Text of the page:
Australia were notably over reliant on Smith and Warner before the duo were suspended for the sandpaper incident. Their Test matches since have proved just how important the two players have been to the Baggy Greens’ success. Smith was the glue to the order and his loss has been impossible to replace. Warner has been hit and miss during his career, but the lack of options behind him have displayed how much the Aussies need him back at the top of the order.
Warner may not return due to the fallout from his ban, which would be a huge blow. Australia have recycled openers just as much as England since Chris Rogers retired. Cameron Bancroft didn’t appear to be the answer before his suspension for his involvement in the sandpaper scandal. Nic Maddinson, Matt Renshaw, Joe Burns and Aaron Finch have all come and gone. Marcus Harris is the latest player to attempt to fill the void, although he has not blown the world away with his start.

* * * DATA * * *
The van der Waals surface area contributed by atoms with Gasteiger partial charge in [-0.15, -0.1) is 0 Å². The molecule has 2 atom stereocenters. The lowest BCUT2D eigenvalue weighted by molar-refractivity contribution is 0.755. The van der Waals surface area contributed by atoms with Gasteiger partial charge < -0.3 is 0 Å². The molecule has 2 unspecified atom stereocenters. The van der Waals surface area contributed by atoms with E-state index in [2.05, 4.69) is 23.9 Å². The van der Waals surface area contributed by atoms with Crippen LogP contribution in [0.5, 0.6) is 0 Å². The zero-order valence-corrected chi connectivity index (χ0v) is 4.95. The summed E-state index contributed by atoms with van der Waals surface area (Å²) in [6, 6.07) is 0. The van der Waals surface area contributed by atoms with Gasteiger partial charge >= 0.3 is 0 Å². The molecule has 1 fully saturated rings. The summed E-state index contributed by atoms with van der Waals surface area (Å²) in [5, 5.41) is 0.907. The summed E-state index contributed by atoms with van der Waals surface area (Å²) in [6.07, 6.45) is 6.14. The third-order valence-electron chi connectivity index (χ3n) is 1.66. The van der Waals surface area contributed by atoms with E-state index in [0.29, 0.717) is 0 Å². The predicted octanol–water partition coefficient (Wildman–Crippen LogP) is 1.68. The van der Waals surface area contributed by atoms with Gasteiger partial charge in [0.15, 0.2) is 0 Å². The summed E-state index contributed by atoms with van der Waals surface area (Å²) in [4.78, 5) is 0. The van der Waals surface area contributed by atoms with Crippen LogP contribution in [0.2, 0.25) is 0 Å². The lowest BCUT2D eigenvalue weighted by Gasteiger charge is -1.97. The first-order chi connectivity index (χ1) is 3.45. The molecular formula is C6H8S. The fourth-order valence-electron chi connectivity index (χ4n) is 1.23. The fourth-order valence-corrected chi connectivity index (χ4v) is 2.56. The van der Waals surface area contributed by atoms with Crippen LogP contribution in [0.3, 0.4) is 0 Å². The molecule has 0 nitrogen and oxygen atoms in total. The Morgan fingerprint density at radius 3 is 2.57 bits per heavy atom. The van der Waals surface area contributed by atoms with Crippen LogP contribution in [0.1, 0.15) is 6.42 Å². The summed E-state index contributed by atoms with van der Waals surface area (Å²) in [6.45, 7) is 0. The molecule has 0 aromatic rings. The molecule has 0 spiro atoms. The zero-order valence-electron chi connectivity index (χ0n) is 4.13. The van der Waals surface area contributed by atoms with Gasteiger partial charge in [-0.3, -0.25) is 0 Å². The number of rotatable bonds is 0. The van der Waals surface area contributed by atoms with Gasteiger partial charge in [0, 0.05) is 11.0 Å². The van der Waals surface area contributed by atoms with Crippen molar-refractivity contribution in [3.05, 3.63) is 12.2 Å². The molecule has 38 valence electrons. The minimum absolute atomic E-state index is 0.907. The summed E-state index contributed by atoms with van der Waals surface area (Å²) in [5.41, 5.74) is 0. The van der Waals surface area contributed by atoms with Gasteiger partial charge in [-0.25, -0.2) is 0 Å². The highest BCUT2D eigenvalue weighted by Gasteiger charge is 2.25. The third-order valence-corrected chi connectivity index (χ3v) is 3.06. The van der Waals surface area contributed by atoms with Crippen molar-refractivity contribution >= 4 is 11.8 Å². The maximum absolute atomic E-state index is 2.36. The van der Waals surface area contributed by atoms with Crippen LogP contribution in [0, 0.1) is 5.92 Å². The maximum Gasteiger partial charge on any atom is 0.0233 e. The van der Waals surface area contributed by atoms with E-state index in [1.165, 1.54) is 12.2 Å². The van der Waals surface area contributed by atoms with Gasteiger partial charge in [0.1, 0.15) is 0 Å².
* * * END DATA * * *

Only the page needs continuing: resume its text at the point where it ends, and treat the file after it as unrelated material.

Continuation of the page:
The middle order has been just as problematic, especially without Smith. Usman Khawaja has performed well enough, nudging his average over the 40-run mark. However, Peter Handscomb and Travis Head have failed to live up to expectations. Marnus Labuschagne and Kurtis Patterson are the new hopes that could thrive alongside Smith.
Australia have struggled in England against the moving the ball even when they have had a settled line-up. Rogers, Adam Voges, Handscomb and Khawaja have all been exposed, while even Smith has had trouble when the pitch has not resembled a road. Australia’s line-up for the opening Test will be very interesting to see.